Moroccan Dams at 25% as Country Struggles with Drought

By Diogo Augusto

7 Oct 2022 by The Water Diplomat

The worst drought Morocco has seen in 30 years has brought reservoir levels down to an average of 25%, as compared to 40% this time last year. The Kingdom’s Ministry of Water and Logistics, which had declared in July that the country was in a “state of water emergency”, announced that currently a mere only four billion m³ of water were available as against a maximum capacity of 16 billion m³

Recent data shows that while the Alwahda dam, the country’s largest, is at 43.5% capacity (comparing with 63.6% last year), others like Al Massira, the second largest, have much lower levels with Asl Massira dam itself currently at 3.3% capacity (compared to 9,8% last year). These alarming figures for the country’s 62 dams are caused by historically low rainfall during the last year. This, in addition to particularly high temperatures has also caused a series of wildfires in Morocco recently.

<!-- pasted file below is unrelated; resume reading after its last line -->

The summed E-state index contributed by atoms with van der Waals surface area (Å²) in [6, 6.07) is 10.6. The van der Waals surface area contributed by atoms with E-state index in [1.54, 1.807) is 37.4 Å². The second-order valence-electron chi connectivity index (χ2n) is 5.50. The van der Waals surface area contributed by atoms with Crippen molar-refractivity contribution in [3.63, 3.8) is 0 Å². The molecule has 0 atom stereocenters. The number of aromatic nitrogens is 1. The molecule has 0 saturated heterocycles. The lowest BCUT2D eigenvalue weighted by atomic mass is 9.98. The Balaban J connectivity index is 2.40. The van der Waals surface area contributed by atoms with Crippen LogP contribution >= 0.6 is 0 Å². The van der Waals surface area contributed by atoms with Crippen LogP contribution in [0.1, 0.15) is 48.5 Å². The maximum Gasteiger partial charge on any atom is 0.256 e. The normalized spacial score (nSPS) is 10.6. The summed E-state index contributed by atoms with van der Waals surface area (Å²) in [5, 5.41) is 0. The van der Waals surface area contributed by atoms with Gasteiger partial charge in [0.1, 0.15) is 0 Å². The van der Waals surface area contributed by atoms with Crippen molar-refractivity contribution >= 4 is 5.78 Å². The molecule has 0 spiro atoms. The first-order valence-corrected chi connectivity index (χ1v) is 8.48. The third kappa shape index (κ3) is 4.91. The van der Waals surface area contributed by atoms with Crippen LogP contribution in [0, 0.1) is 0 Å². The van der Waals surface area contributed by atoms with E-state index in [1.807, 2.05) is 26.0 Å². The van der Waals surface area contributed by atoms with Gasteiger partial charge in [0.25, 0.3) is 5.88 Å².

The lack of water has hit the agricultural sector particularly hard with yield going down as the government imposes water rationing. Mr. Nizar Baraka, Morocco’s Minister of Equipment and Water, stated: “Water today has become scarce, and every drop is very important. Thus, responsible and rational consumption of water has become a citizen's act and a sign of national solidarity.”

Car wash establishments are being closed throughout the countries as the use of potable water for this kind of activity has been forbidden since early August. Morocco has been struggling with drought and scorching heat with even the Moroccan Court of Accounts having weighed in acknowledging the economic impact of water scarcity and demanding immediate action.